How does your life story relate to the mission of SVUDL?
The mission of SVUDL is to empower Silicon Valley students, regardless of their race or socioeconomic status, to reach their full potential to become professional and community leaders.
As a woman of color, I am fully aware of the challenges that our students may face in terms of access to resources and opportunities for personal agency and professional success. Without question, having personal and professional champions is the biggest factor in achieving such successes. I was fortunate to have substantial role models and mentors, starting with parents who encouraged me to push beyond every boundary—real or perceived—that might limit my success. At SVUDL, we hope to provide Silicon Valley youth not just education resources, but access to personal and professional champions who foster in the students a vision of themselves as future leaders, in the workplace, their communities and our nation.
How do you believe debate can impact someone over the course of a lifetime?
Debate provides a framework for critical thinking as well as research and communication skills that well serve an individual in almost any profession. Debate teaches our students to always anticipate the next question, to think one step ahead, and consider alternative viewpoints. These are important skills for life, let alone most professions. Debate also fosters teamwork, and leverages partnerships to achieve a goal. The students learn to work with a partner in pursuit of common goals for their team, their school, and SVUDL broadly. These are also capabilities that individuals must employ over the course of a lifetime.
In addition, debate leads our students to think deeply and articulate their views on significant matters of public interest, such as economic, political and foreign policy issues. In addressing such complex issues, we believe debate fosters in our students a lifelong quest for knowledge.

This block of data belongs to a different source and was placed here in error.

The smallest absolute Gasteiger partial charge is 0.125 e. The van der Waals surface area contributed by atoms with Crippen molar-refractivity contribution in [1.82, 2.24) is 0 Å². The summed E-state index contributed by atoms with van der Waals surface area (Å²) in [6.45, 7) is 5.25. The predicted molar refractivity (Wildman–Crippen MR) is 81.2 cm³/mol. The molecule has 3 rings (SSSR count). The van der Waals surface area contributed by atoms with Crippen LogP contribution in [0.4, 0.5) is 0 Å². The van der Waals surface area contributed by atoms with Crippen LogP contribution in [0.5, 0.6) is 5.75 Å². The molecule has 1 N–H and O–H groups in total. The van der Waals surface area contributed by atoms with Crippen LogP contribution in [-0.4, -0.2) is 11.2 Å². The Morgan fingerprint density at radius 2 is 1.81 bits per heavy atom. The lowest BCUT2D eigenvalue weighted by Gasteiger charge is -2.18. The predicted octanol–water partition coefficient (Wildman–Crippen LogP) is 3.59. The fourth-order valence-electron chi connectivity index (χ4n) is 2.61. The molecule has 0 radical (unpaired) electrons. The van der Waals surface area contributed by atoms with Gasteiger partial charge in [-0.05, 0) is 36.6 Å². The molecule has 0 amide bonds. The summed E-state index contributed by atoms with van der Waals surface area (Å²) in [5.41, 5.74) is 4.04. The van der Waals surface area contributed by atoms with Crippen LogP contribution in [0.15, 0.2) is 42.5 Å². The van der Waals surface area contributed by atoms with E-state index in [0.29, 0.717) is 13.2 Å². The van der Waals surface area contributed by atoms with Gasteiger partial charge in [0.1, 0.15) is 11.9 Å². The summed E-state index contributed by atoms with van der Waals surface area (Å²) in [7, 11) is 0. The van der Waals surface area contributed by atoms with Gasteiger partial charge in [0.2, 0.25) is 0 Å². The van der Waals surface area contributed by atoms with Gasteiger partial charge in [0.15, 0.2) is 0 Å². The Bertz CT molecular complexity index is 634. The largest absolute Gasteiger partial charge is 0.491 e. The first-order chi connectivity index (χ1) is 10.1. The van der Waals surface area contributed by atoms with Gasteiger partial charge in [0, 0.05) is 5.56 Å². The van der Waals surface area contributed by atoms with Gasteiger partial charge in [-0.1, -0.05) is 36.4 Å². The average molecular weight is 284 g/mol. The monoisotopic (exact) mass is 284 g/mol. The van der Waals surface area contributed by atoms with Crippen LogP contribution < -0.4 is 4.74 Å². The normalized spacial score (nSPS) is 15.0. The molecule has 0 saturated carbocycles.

Why is your firm/company a champion of SVUDL and its upcoming “Words to the Wise” 5th Anniversary event?
The firm has been a champion of SVUDL for several years. Lawyers readily appreciate the intrinsic value of debate, oral communication skills, research and critical thinking. We understand the nexus between the skills that SVUDL develops in students and professional success. Therefore, supporting the work of SVUDL has been important to our firm. It is also consonant with the firm’s commitment to diversity, including in the pipeline to the legal profession. In addition, the firm undertakes this and other community service project to serve under-resourced populations in the Bay Area.
The Words To The Wise event is an important way for us to show our commitment to SVUDL’s mission. Debate and SVUDL in particular provide a long-term investment in the success of the students. That’s a differentiator for SVUDL, as not many community service projects (or after school programs) have such a long-lasting impact. As discussed, SVUDL empowers students with a set of skills that will serve them over the course of their lives. The core skills of critical thinking and rigorous analysis that stem from debate can carry forward for a lifetime.